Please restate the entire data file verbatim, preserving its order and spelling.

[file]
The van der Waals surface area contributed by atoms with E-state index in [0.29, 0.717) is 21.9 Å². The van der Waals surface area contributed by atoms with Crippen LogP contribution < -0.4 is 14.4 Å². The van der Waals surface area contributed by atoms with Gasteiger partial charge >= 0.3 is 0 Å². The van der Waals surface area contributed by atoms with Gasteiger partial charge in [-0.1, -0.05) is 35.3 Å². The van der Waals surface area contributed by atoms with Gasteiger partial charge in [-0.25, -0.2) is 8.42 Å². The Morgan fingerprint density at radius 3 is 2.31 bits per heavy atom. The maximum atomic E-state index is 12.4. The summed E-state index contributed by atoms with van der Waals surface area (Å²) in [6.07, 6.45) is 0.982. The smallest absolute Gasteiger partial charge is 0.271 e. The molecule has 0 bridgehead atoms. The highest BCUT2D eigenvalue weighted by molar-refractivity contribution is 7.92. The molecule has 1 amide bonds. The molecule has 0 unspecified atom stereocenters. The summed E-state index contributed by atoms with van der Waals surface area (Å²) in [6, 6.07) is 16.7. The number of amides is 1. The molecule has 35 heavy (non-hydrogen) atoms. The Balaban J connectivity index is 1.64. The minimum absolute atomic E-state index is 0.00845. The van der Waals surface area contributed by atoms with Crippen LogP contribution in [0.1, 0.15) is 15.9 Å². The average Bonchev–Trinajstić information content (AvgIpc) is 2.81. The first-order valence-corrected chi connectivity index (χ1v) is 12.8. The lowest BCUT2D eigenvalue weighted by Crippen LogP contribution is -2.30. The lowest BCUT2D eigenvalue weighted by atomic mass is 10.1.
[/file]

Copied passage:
The van der Waals surface area contributed by atoms with E-state index in [0.29, 0.717) is 21.9 Å². The van der Waals surface area contributed by atoms with Crippen LogP contribution < -0.4 is 14.4 Å². The van der Waals surface area contributed by atoms with Gasteiger partial charge >= 0.3 is 0 Å². The van der Waals surface area contributed by atoms with Gasteiger partial charge in [-0.1, -0.05) is 35.3 Å². The van der Waals surface area contributed by atoms with Gasteiger partial charge in [-0.25, -0.2) is 8.42 Å². The Morgan fingerprint density at radius 3 is 2.31 bits per heavy atom. The maximum atomic E-state index is 12.4. The summed E-state index contributed by atoms with van der Waals surface area (Å²) in [6.07, 6.45) is 0.982. The smallest absolute Gasteiger partial charge is 0.271 e. The molecule has 0 bridgehead atoms. The highest BCUT2D eigenvalue weighted by molar-refractivity contribution is 7.92. The molecule has 1 amide bonds. The molecule has 0 unspecified atom stereocenters. The summed E-state index contributed by atoms with van der Waals surface area (Å²) in [6, 6.07) is 16.7. The number of amides is 1. The molecule has 35 heavy (non-hydrogen) atoms. The Balaban J connectivity index is 1.64. The minimum absolute atomic E-state index is 0.00845. The van der Waals surface area contributed by atoms with Crippen LogP contribution in [0.1, 0.15) is 15.9 Å². The average Bonchev–Trinajstić information content (AvgIpc) is 2.81. The first-order valence-corrected chi connectivity index (χ1v) is 12.8. The lowest BCUT2D eigenvalue weighted by Crippen LogP contribution is -2.30. The lowest BCUT2D eigenvalue weighted by atomic mass is 10.1.